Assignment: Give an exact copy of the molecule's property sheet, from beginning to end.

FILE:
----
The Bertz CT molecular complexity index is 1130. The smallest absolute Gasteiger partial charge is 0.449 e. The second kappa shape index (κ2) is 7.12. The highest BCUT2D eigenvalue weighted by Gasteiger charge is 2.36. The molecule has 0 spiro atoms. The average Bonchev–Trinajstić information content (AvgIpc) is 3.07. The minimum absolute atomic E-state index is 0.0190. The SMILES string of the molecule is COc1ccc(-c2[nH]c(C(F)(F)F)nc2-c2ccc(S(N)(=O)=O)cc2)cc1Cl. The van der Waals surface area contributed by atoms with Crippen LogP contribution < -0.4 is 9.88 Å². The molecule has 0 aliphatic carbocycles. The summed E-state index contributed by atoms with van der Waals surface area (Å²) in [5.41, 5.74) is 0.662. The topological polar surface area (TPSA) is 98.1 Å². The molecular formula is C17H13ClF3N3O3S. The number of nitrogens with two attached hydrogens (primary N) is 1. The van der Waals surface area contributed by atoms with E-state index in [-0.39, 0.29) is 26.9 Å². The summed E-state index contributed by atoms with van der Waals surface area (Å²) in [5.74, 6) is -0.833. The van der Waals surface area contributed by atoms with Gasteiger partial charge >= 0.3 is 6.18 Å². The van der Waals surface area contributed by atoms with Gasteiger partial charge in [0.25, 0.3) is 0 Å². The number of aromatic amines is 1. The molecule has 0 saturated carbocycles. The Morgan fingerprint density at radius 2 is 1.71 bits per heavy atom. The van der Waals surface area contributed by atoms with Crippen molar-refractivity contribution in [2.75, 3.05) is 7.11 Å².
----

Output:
The Bertz CT molecular complexity index is 1130. The smallest absolute Gasteiger partial charge is 0.449 e. The second kappa shape index (κ2) is 7.12. The highest BCUT2D eigenvalue weighted by Gasteiger charge is 2.36. The molecule has 0 spiro atoms. The average Bonchev–Trinajstić information content (AvgIpc) is 3.07. The minimum absolute atomic E-state index is 0.0190. The SMILES string of the molecule is COc1ccc(-c2[nH]c(C(F)(F)F)nc2-c2ccc(S(N)(=O)=O)cc2)cc1Cl. The van der Waals surface area contributed by atoms with Crippen LogP contribution < -0.4 is 9.88 Å². The molecule has 0 aliphatic carbocycles. The summed E-state index contributed by atoms with van der Waals surface area (Å²) in [5.41, 5.74) is 0.662. The topological polar surface area (TPSA) is 98.1 Å². The molecular formula is C17H13ClF3N3O3S. The number of nitrogens with two attached hydrogens (primary N) is 1. The van der Waals surface area contributed by atoms with E-state index in [-0.39, 0.29) is 26.9 Å². The summed E-state index contributed by atoms with van der Waals surface area (Å²) in [5.74, 6) is -0.833. The van der Waals surface area contributed by atoms with Gasteiger partial charge >= 0.3 is 6.18 Å². The van der Waals surface area contributed by atoms with Gasteiger partial charge in [0.25, 0.3) is 0 Å². The number of aromatic amines is 1. The molecule has 0 saturated carbocycles. The Morgan fingerprint density at radius 2 is 1.71 bits per heavy atom. The van der Waals surface area contributed by atoms with Crippen molar-refractivity contribution in [2.75, 3.05) is 7.11 Å².